What Fracking Does to Your Hormones

New research suggests the gas-drilling process can release harmful chemicals that disrupt human hormones.

A gas flare, created when excess flammable gases are released by pressure valves during natural gas and oil drilling, rises out of the ground in North Dakota.
National Journal
Marina Koren
Dec. 16, 2013, 10:05 a.m.

Hy­draul­ic frac­tur­ing, com­monly known as frack­ing, is get­ting some new heat for shak­ing things up. This time, however, it’s not about earth­quakes, but dis­rup­tions in the hu­man en­do­crine sys­tem.

Frack­ing uses chem­ic­als that can dis­rupt the body’s hor­mones, namely re­pro­duct­ive hor­mones. Such chem­ic­als seep in­to drink­ing wa­ter at nat­ur­al-gas drilling sites dur­ing spills or ac­ci­dents, and can in­ter­fere with en­do­crine func­tions when they enter the body, ac­cord­ing to new re­search pub­lished in the journ­al En­do­crino­logy.

In this study, re­search­ers from the Uni­versity of Mis­souri and the U.S. Geo­lo­gic­al Sur­vey picked 12 sus­pec­ted or known en­do­crine-dis­rupt­ing chem­ic­als and meas­ured their abil­ity to in­ter­fere with the body’s re­sponse to testoster­one and es­tro­gen. They col­lec­ted samples that would con­tain these chem­ic­als from ground­wa­ter at frack­ing sites that had ex­per­i­enced spills or ac­ci­dents in a drilling-dense area of Col­or­ado. They also took samples from nearby, spill-free sites with min­im­al usu­al drilling.

Their res­ults showed that the wa­ter samples from the act­ive frack­ing sites had high­er levels of en­do­crine-dis­rupt­ing chem­ic­als than in sites with little drilling. Their heightened pres­ence in cer­tain areas ups the risk of health prob­lems for people liv­ing nearby, the re­search­ers con­clude.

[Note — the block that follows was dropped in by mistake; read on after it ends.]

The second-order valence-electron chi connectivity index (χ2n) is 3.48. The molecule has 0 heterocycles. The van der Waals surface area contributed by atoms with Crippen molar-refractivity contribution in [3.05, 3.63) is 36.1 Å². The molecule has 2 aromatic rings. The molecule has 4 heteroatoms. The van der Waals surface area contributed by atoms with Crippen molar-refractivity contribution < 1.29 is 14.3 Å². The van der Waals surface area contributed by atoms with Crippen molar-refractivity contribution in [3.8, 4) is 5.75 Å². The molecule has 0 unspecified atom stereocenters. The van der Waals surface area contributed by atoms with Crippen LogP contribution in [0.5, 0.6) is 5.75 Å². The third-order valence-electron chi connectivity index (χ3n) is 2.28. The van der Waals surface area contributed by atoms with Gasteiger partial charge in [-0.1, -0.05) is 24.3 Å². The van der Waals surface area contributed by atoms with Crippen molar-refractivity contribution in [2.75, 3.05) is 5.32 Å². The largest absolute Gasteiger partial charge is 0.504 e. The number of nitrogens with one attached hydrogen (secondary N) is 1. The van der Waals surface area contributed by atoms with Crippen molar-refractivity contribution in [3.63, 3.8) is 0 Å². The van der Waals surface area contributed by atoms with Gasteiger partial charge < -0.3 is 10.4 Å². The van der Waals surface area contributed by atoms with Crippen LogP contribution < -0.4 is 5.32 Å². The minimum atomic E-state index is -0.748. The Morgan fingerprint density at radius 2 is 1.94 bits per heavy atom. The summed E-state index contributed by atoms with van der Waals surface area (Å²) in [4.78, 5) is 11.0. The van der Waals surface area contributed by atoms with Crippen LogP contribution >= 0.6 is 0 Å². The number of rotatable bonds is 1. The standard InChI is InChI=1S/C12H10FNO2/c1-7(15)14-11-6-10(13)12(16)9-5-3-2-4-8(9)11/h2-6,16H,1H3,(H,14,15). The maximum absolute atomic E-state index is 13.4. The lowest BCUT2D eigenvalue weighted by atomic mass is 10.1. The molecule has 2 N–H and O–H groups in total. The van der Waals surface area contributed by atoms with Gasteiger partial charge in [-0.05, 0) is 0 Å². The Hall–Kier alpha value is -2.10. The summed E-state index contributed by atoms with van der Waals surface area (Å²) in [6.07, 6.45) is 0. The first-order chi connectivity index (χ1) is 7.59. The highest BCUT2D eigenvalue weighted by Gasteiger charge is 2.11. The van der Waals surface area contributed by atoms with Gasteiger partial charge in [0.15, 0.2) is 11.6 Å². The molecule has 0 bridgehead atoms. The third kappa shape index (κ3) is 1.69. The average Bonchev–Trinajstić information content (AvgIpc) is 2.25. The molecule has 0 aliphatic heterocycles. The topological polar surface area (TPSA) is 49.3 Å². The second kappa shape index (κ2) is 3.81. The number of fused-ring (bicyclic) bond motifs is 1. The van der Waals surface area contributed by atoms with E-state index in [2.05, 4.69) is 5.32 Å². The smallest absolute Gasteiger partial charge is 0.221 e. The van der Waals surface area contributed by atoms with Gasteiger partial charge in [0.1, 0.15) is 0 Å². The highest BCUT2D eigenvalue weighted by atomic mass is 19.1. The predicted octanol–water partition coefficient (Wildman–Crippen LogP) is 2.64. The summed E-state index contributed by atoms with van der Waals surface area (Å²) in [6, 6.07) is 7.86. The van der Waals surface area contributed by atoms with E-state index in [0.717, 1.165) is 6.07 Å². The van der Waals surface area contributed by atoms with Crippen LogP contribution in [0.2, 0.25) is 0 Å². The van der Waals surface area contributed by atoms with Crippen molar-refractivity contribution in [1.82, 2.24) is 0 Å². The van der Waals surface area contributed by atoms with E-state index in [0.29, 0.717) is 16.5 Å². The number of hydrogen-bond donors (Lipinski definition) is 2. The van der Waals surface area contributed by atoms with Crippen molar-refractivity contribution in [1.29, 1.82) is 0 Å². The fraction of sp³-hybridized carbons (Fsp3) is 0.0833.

En­ergy In Depth, a re­search group fun­ded by the oil and gas in­dustry, re­leased a lengthy re­but­tal to the find­ings after the re­search was an­nounced Monday.

Frack­ing is not the only source of en­do­crine-dis­rupt­ing chem­ic­als, however. These sub­stances are every­where, and have been for years. They ex­ist in our drink­ing wa­ter, plastic food con­tain­ers and fur­niture. They can mim­ic or in­ter­fere with hor­mones, as well as in­crease or de­crease hor­mone pro­duc­tion. Their pres­ence has been linked to can­cer, birth de­fects, and in­fer­til­ity.

Frack­ing is cur­rently not fully sub­ject to fed­er­al reg­u­la­tion in­scribed in the Safe Drink­ing Wa­ter Act, which sets health-based stand­ards for drink­ing wa­ter qual­ity in the United States. Sen. Robert Ca­sey, D-Pa., whose state is at the cen­ter of the frack­ing de­bate, wants to help change that. In June, he pro­posed the Frac­tur­ing Re­spons­ib­il­ity and Aware­ness of Chem­ic­als Act, or FRAC Act, which would define frack­ing as a fed­er­ally reg­u­lated activ­ity un­der the drink­ing-wa­ter law. The le­gis­la­tion, which would also re­quire the en­ergy in­dustry to dis­close the chem­ic­als used in frack­ing li­quid, re­mains in com­mit­tee.

En­do­crine-dis­rupt­ing chem­ic­als are es­sen­tially un­avoid­able in our mod­ern world. Right now, though, chem­ic­als re­leased through frack­ing may just be less un­avoid­able for some people than oth­ers.

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